Continuing to share her experience on the trek, Ferguson said, “I took sick after we passed St. Paul and someone took me back to the hospital. The doctor wanted me to stay over night.” 

In 2005, Madeline Ferguson was part of a five-week Métis wagon trek to help Saskatchewan and Alberta celebrate their centennial. On the trip, Ferguson was interviewed by CTV. For the interview, they had her stand behind one of the wheels on a wagon, shown above.

That wouldn’t do for Ferguson, as her wagon left in the morning. She managed to get the doctor to let her leave, with the understanding that if her health got worse she’d return. “I was well cared for and was able to make the trip to Métis Crossing,” Ferguson said. “It was the trip of a lifetime, it was so meaningful, because my forefathers, I’m sure, they travelled that way,” she expressed.

Keeping busy

Nowadays, Ferguson mostly spends her time reading. “I read a lot, I read Neepawa’s papers, I read the Brandon Sun, I read the Winnipeg Free Press. I like to be up to date,” Ferguson mentioned.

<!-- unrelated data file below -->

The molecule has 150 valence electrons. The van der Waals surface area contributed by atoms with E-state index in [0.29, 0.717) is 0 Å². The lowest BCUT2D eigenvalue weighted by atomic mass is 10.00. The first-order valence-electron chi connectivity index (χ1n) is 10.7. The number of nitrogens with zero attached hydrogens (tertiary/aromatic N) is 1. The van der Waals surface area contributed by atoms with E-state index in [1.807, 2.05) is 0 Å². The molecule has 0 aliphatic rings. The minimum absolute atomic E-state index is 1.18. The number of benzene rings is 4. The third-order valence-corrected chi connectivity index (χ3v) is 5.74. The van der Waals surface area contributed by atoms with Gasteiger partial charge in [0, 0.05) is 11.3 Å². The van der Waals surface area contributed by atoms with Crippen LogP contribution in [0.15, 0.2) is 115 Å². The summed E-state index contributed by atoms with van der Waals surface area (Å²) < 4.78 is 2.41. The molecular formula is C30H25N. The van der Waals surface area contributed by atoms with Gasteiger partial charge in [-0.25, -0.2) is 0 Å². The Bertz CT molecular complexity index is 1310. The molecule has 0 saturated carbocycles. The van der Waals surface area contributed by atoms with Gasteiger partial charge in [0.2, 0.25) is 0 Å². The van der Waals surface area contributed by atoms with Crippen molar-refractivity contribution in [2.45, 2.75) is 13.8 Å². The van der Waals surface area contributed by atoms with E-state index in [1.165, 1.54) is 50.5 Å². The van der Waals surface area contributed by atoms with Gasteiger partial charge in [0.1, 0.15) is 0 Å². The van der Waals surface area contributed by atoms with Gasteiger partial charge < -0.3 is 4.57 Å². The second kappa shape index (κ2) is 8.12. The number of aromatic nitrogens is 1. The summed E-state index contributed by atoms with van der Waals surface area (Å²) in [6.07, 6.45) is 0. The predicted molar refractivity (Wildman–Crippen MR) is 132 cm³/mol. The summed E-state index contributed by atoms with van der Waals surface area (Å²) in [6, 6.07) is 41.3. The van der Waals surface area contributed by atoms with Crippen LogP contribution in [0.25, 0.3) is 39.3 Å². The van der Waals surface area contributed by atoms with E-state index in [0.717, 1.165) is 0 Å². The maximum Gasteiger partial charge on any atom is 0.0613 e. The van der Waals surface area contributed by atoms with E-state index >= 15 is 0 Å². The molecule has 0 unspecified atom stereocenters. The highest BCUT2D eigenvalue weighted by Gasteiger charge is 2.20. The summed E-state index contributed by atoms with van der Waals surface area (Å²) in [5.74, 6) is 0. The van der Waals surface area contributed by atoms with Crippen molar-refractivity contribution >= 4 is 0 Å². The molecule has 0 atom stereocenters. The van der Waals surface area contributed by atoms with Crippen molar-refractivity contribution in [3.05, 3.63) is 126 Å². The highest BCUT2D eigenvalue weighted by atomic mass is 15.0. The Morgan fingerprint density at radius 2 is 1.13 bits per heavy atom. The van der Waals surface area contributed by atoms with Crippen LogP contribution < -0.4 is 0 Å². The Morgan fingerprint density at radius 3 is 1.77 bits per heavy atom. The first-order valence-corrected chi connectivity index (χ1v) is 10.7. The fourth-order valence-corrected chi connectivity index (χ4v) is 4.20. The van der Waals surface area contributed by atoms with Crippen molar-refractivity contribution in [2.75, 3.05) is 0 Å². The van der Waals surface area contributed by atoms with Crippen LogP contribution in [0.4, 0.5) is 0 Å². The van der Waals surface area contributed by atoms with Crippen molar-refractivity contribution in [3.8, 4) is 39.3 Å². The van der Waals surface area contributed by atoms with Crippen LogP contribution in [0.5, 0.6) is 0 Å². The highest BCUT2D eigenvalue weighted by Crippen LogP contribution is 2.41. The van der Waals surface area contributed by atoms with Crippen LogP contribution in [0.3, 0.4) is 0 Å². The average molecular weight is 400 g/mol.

“I’m writing my own story for my children. I know the children [would] love to read it now, but I say, ‘No, when I’m done.’ It’s only for their sake. Everything is in there for the children to understand,” she remarked.

Ferguson also sings in the choir at funerals, if they need some extra people. She was also an avid painter. “I started painting in ’77,” Ferguson said, “I have paintings in the States, Germany and England. I haven’t painted in a while now, but I’ve sold them at the art gallery.” Though she doesn’t paint as much nowadays, she’s still a member of the Neepawa Area Art Club.

Not easy, but worth it

“I have a great-grandchild named after me,” Ferguson shared, “When my granddaughter told me that, I cried. They call her Madeline; it’s quite an honour.” She added, “They also say now, she’s just turned three, ‘Yep, she sure is well named. Her temperament is just like great-grandma’s’.”

Ferguson remarked, “Neepawa has been a blessing for me, otherwise, I don’t know how I could have managed.” Summing up her experiences and offering some advice, she said, “It was a hard life, but I think a lot of it has made me stronger for it. You just got to keep moving on, don’t give in.”

From growing up in near poverty to striking out on her own at 15, Ferguson didn’t have it easy. But as they say, nothing worth doing is easy.




Private Family Graveside

Riverside Cemetery
1 Smith Dr
Neepawa, MB R0J 1H0